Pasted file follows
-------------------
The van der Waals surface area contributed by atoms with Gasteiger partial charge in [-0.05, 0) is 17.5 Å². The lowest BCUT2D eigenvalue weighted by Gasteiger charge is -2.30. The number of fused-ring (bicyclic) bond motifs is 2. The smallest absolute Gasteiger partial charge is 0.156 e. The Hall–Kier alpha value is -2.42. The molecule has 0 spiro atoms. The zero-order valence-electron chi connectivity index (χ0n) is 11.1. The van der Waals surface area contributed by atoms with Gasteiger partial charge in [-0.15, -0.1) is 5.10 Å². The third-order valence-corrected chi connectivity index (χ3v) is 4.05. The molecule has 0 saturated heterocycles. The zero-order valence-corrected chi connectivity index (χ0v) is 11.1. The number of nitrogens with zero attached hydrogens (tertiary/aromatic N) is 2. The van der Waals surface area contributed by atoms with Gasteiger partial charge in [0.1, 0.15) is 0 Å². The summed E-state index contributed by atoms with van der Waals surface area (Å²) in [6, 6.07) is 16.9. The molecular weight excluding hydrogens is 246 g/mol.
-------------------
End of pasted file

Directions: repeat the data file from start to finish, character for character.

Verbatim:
The van der Waals surface area contributed by atoms with Gasteiger partial charge in [-0.05, 0) is 17.5 Å². The lowest BCUT2D eigenvalue weighted by Gasteiger charge is -2.30. The number of fused-ring (bicyclic) bond motifs is 2. The smallest absolute Gasteiger partial charge is 0.156 e. The Hall–Kier alpha value is -2.42. The molecule has 0 spiro atoms. The zero-order valence-electron chi connectivity index (χ0n) is 11.1. The van der Waals surface area contributed by atoms with Gasteiger partial charge in [-0.15, -0.1) is 5.10 Å². The third-order valence-corrected chi connectivity index (χ3v) is 4.05. The molecule has 0 saturated heterocycles. The zero-order valence-corrected chi connectivity index (χ0v) is 11.1. The number of nitrogens with zero attached hydrogens (tertiary/aromatic N) is 2. The van der Waals surface area contributed by atoms with Gasteiger partial charge in [0.1, 0.15) is 0 Å². The summed E-state index contributed by atoms with van der Waals surface area (Å²) in [6, 6.07) is 16.9. The molecular weight excluding hydrogens is 246 g/mol.